I was offered a job as assistant coach by my good friend, Eduardo Regis, around March 2001, with Potros Marte, a team that was in the second division. So really, I had not so much time to sit at home and get bored. In the same year I worked with Pablo Centrone, at Veracruz, where we won the Championship in my first full year as coach, and we were promoted to the top tier of Mexican football. So, yes, my early days on the bench went so quickly and I was up and running. When I was accepted to do the UEFA ‘A’ license by the KNVB, I took the chance and came back to do the course for a year, September 2002 to May 2003, whilst being attached at PSV Eindhoven—my former club.
In September 2003 I started my job as coach of the Zambian national team in my home country. The mandate was to qualify for the 2006 FIFA World Cup. The aspirations of the Zambian people have been to see Chipolopolo win an African Cup and be present at a FIFA World Cup. Nothing motivates the Zambian people more than their love for football.
In order to get where I was, I had some fantastic men as coaches and mentors in the game. In fact it has been a privilege for me to have worked with international coaches of the highest caliber. Among them: Sir Samuel ‘Zoom’ Ndlovu at Mufulira Wanderers and Seoul Olympics 1988; George Leekens at Cercle Brugge, who introduced me to Europe; Guus Hiddink, who was my first coach at PSV Eindhoven in 1989; then former England and Fulham coach at PSV Sir Bobby Robson; Leo Beenhakker in 1994-1995 at Club America, the people still talk about that team he ran with Francois Oman Biyik; Marcelo Bielsa, of the Argentinian national team; Manolo la Puente and La Volpe of the Mexican national team. All of these great professionals shaped my thinking as an analyzer of football and a philosopher of the game.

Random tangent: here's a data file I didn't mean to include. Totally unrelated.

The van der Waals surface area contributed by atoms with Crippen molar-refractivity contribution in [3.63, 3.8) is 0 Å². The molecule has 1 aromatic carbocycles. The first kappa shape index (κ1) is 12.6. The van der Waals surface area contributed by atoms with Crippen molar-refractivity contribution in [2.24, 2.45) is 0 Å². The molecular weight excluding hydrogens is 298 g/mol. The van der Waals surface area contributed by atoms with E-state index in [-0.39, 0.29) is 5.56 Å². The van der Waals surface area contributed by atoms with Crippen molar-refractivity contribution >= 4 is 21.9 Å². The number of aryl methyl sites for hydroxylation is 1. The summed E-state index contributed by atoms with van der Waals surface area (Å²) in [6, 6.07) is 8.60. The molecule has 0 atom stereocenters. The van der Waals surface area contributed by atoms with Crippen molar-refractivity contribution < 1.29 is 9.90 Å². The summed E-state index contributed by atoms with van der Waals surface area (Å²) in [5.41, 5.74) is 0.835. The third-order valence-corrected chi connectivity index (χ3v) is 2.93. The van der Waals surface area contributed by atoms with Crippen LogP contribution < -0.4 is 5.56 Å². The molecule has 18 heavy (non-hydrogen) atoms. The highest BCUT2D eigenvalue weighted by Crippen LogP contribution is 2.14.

In 2006, I decided to concentrate on my administration career. I was also vice president of FAZ since 2004. I was elected FA president in 2008.
Many a time, I have a different view of coaches. I want to protect the image of coaches, especially in Africa. Do teams in Africa respect coaches? During the 2010 World Cup in South Africa, of six of the qualified teams from Africa four changed coaches just before the Tournament was about to start! No wonder we had only Ghana close to getting to the elusive semi-final place at the World Cup. We as Africans, fans and supporters and administrators, have no confidence in the ability of our own people to take charge of the team. So many times at club level, coaches are under pressure. They lose one game and the red light flashes; two and there is a crisis; three and the coach will be shown the door!
African or foreign coach? This is the never ending debate in Africa. My thinking has always been that as long as the coach can do the job, color or passport need not be an issue. All the people want is good football and good results. I would want to see more of our people spend more time studying for football. In South America it takes you three years at college or University to become a ‘professor’ of football. In order for our game to develop in Africa, we need more investment for the would-be coaches of our young men and women. The problem is we in Africa have so much talent that it camouflages our shortcomings. Just look in the recent past—no African team at 2012 London Olympics went far. We are making up the numbers at all international tournaments, male or female. There must be something wrong we are doing and it’s important to arrest this now. The reality is that we do have a few capable good coaches and if
given the tools and support, Africa, the sleeping giant, will awake. In Brazil 2014, I have a feeling that one African team will reach the semi finals! Africa will have turned a new page in world football. It is a bold statement we have to make, together and with patience.